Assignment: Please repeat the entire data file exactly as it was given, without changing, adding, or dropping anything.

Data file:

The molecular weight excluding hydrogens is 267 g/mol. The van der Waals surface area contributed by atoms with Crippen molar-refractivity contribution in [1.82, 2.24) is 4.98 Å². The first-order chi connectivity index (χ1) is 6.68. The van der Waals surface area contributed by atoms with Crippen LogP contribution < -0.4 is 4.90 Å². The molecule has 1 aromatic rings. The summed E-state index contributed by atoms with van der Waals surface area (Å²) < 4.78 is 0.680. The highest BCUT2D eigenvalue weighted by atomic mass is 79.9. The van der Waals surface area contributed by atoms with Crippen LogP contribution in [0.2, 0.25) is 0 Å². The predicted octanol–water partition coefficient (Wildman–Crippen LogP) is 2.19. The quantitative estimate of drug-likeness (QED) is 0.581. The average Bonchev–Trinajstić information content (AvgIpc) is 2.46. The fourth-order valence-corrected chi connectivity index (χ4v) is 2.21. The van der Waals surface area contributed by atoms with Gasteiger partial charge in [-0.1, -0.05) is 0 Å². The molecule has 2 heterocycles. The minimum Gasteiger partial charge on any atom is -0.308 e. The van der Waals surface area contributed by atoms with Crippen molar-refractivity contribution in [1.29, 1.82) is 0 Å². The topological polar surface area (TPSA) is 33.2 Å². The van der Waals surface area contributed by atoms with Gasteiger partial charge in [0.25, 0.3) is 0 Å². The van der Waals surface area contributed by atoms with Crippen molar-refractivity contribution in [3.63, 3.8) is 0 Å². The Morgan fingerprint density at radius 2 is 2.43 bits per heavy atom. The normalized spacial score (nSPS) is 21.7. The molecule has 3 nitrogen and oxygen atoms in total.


The molecular weight excluding hydrogens is 267 g/mol. The van der Waals surface area contributed by atoms with Crippen molar-refractivity contribution in [1.82, 2.24) is 4.98 Å². The first-order chi connectivity index (χ1) is 6.68. The van der Waals surface area contributed by atoms with Crippen LogP contribution < -0.4 is 4.90 Å². The molecule has 1 aromatic rings. The summed E-state index contributed by atoms with van der Waals surface area (Å²) < 4.78 is 0.680. The highest BCUT2D eigenvalue weighted by atomic mass is 79.9. The van der Waals surface area contributed by atoms with Crippen LogP contribution in [0.2, 0.25) is 0 Å². The predicted octanol–water partition coefficient (Wildman–Crippen LogP) is 2.19. The quantitative estimate of drug-likeness (QED) is 0.581. The average Bonchev–Trinajstić information content (AvgIpc) is 2.46. The fourth-order valence-corrected chi connectivity index (χ4v) is 2.21. The van der Waals surface area contributed by atoms with Gasteiger partial charge in [-0.1, -0.05) is 0 Å². The molecule has 2 heterocycles. The minimum Gasteiger partial charge on any atom is -0.308 e. The van der Waals surface area contributed by atoms with Crippen molar-refractivity contribution in [1.29, 1.82) is 0 Å². The topological polar surface area (TPSA) is 33.2 Å². The van der Waals surface area contributed by atoms with Gasteiger partial charge in [0.25, 0.3) is 0 Å². The van der Waals surface area contributed by atoms with Crippen molar-refractivity contribution in [3.63, 3.8) is 0 Å². The Morgan fingerprint density at radius 2 is 2.43 bits per heavy atom. The normalized spacial score (nSPS) is 21.7. The molecule has 3 nitrogen and oxygen atoms in total.